Event

May 23-24, 2019
Digital Humanities and Classical Studies: Prospects and Challenges

There is a rich history within Classics for the use of digital humanities (DH) and computational methods. There is also a healthy amount of skepticism by some in the field who maintain that there is a fundamental division between technology and tradition. It is necessary to address the nature of this conceptual boundary and its attendant concerns. Why have some in Classics resisted digital tools and methods? Can DH adversely impact how scholars are trained in critical skills like translation? We must also ask, what is the future of the field and how do we ensure its survival in an academic environment that sees the humanities often struggling to define their purpose? As we in Classical Studies continue the common practice of drawing a number of different kinds of sources around our particular research questions, how can we usefully incorporate digital tools into our practice? What are the potential benefits of DH in Classical Studies and what can advances in technology bring to our analyses of texts, corpora, and networks?

It is also crucial for scholars working at the intersection of classics and DH to go “beyond the database”—i.e., to get past the creation (and recreation) of endless database projects and actually investigate how the application of data collection/management can be used to advance scholarship and influence pedagogy. What can database or “distant reading” approaches tell us about our materials that traditional close reading cannot? How can databases be used to better collate and disseminate scholarly knowledge, or discern large-scale patterns in the historical record?

Participants in the workshop will discuss promising results to date and plans for the immediate future, as well as discuss prospects for collaboration or integration of efforts.

Address

Harnack-Haus, Ihnestr. 16-20, 14195 Berlin, Germany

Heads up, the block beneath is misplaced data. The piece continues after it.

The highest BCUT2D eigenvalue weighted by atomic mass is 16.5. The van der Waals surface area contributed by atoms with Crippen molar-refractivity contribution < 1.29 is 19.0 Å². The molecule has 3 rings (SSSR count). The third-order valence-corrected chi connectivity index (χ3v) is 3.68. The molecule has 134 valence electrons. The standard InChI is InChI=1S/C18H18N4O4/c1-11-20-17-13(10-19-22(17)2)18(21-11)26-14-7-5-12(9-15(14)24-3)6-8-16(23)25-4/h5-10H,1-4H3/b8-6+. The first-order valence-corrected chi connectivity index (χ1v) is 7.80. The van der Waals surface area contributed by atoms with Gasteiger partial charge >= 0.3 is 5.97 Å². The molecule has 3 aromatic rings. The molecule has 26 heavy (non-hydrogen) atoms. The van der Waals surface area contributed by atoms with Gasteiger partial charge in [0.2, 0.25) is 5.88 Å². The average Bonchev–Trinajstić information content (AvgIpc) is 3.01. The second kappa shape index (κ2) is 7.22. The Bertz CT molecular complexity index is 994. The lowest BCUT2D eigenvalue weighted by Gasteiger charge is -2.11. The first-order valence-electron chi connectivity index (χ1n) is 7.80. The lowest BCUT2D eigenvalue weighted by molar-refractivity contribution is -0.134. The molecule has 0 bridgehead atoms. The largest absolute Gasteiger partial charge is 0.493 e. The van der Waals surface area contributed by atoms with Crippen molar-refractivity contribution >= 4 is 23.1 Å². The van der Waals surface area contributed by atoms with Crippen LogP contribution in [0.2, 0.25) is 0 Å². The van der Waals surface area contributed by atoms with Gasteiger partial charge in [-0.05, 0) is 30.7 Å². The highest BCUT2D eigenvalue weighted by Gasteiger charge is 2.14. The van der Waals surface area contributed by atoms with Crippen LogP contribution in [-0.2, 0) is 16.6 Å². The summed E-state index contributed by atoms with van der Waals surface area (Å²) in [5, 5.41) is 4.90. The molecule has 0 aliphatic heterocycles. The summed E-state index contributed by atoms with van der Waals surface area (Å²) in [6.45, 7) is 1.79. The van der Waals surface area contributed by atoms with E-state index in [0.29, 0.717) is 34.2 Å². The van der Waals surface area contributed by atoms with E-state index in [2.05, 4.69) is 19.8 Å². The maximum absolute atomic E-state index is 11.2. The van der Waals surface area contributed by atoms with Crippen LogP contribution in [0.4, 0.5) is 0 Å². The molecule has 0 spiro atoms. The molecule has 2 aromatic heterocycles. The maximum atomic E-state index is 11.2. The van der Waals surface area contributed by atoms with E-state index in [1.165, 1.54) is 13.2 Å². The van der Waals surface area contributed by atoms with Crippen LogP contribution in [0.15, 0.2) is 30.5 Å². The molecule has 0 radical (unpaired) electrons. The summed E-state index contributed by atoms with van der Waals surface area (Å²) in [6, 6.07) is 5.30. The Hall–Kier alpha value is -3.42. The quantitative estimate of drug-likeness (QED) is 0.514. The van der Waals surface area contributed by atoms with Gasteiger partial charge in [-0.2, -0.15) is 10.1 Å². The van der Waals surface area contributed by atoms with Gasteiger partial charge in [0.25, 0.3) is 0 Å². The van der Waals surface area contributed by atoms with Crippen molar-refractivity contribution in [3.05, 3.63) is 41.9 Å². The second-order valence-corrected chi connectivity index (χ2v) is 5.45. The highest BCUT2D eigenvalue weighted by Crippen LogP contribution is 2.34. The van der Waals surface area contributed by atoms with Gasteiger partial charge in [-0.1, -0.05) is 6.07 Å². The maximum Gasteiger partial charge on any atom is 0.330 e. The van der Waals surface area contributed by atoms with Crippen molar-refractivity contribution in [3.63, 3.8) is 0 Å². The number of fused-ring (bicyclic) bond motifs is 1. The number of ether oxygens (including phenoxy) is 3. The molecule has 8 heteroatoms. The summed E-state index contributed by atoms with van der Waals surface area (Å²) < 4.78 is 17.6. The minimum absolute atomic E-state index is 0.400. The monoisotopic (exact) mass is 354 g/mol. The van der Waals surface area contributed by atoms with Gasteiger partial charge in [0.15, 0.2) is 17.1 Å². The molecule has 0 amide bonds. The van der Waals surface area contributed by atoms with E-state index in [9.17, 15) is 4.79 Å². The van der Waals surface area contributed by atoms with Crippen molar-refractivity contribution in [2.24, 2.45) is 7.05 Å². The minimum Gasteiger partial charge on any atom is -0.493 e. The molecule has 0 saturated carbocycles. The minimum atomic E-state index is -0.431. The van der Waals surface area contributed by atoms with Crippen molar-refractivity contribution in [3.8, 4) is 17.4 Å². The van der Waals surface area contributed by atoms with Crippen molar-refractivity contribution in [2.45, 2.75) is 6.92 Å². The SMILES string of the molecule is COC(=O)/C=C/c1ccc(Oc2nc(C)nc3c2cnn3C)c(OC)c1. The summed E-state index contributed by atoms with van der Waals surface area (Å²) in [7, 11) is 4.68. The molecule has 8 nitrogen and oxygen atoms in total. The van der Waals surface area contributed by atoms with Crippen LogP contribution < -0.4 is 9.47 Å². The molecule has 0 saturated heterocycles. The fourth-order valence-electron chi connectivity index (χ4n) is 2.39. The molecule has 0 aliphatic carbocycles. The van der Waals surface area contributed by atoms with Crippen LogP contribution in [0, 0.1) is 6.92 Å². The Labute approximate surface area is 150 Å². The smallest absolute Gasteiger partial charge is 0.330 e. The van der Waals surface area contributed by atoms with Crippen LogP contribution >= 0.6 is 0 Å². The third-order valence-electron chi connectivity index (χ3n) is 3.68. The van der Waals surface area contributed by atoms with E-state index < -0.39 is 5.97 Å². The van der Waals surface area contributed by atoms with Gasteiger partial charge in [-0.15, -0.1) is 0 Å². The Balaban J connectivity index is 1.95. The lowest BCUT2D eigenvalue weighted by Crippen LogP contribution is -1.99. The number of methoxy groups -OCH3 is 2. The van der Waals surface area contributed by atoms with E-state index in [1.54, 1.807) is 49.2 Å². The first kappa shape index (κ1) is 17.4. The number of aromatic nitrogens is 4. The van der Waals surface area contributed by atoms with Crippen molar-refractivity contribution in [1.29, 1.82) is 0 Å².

Room
Mozart Room
Contact and Registration

Please register for this event at https://goo.gl/forms/WjOYV1tghWILD0hD2 until May 16. For further information or in case of questions, contact Shih-Pei Chen.

 

Schedule

2019-05-23T09:00:00SAVE IN I-CAL 2019-05-23 09:00:00 2019-05-24 17:00:00 Digital Humanities and Classical Studies: Prospects and Challenges There is a rich history within Classics for the use of digital humanities (DH) and computational methods. There is also a healthy amount of skepticism by some in the field who maintain that there is a fundamental division between technology and tradition. It is necessary to address the nature of this conceptual boundary and its attendant concerns. Why have some in Classics resisted digital tools and methods? Can DH adversely impact how scholars are trained in critical skills like translation? We must also ask, what is the future of the field and how do we ensure its survival in an academic environment that sees the humanities often struggling to define their purpose? As we in Classical Studies continue the common practice of drawing a number of different kinds of sources around our particular research questions, how can we usefully incorporate digital tools into our practice? What are the potential benefits of DH in Classical Studies and what can advances in technology bring to our analyses of texts, corpora, and networks? It is also crucial for scholars working at the intersection of classics and DH to go “beyond the database”—i.e., to get past the creation (and recreation) of endless database projects and actually investigate how the application of data collection/management can be used to advance scholarship and influence pedagogy. What can database or “distant reading” approaches tell us about our materials that traditional close reading cannot? How can databases be used to better collate and disseminate scholarly knowledge, or discern large-scale patterns in the historical record? Participants in the workshop will discuss promising results to date and plans for the immediate future, as well as discuss prospects for collaboration or integration of efforts. MPIWG Edward Slingerland (University of British Columbia)Willis Monroe (University of British Columbia)Robyn Faith Walsh (University of Miami)Shih-Pei ChenDagmar Schäfer admin@example.com Europe/Berlin public